The figures in Hopper's paintings rarely communicate directly with one another, and here he brilliantly depicts a feeling of hesitancy. The man looks vacantly towards the window, but his thoughts are surely on the girl, while she sits fidgeting with her hands.
The inspiration for this picture probably came from a stage set for the play Street Scene by Elmer Rice, which Hopper saw in New York in 1929. Like the picture, the set featured a rather bleak two-storey block seen flat on and stretching the entire width of the stage. Hopper found architecture a very appealing subject, as it gave him the clarity and firmness of line he loved. Here he needs no human presence to create a sense of pictorial drama, relying instead on the bold forms and the morning light.
Hopper was a very careful and deliberate worker and he had an uncanny gift for achieving a perfect bala UT between figure and setting, setting is never simply a background for some action and his figures never just animating details in an urban landscape. Here the single let figure is unerringly placed in her commonplace surroundings, d her troubled isolation, as she contemplates her life over a cup of coffee, comes over with great immediacy. As always with Hopper, all the details ring true and he achieves his goal naturally, without any striving for effect.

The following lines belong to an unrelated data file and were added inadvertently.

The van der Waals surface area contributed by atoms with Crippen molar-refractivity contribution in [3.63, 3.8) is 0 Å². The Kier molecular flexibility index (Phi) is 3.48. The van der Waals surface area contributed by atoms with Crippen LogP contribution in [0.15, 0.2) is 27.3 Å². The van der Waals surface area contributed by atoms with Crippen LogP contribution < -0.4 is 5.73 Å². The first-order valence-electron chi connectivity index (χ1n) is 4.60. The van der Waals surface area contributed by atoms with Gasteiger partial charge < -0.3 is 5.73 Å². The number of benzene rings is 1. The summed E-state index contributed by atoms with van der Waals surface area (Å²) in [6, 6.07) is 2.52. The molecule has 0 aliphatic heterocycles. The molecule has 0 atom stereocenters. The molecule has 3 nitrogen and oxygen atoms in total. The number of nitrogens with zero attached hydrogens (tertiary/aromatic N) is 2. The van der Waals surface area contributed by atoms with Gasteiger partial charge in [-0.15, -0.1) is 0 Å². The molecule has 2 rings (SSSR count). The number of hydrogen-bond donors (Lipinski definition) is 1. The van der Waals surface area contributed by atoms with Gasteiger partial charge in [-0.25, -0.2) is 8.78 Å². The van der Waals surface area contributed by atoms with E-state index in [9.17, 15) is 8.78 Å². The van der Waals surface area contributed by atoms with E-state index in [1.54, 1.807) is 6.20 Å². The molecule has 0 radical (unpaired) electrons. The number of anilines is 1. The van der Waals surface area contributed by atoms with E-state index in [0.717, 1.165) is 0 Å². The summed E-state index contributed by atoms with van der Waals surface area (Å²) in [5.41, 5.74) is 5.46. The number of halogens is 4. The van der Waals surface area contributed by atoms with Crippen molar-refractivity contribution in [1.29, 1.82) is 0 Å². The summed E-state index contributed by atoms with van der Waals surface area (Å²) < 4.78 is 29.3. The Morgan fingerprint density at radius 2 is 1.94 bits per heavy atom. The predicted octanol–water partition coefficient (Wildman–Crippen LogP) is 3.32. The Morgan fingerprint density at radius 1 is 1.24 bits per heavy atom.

Hopper's most famous painting was 'suggested by a restraint t on Greenwich Avenue where two streets meet'. Although he hated discussing his work, Hopper was a little more forthcoming than usual about this picture: Nighthawks seems to be the way I think of a night street. I didn't see it as particularly lonely. I simplified the scene a great deal and made the restaurant bigger. Unconsciously, perhaps, I was painting the loneliness of a large city.
The central themes of Hopper`s work is the spiritual emptiness of f modern urban life and here he shows a woman staring listlessly out of her window at another uneventful day. Her facial expression is not shown but Hopper masterfully conveys her weariness through the sluggish altitude of her body. Although his work is in many ways austere, Hopper was extremely frank in his depiction of the nude, and figures here a very solid sense of physical presence, in keeping finless of structure of the picture as a whole.
In his usual self-effacing way, I topper said this picture was only 'an attempt to paint as white with almost no yellow pigment in the white. Any psychological idea will have to be supplied by the viewer.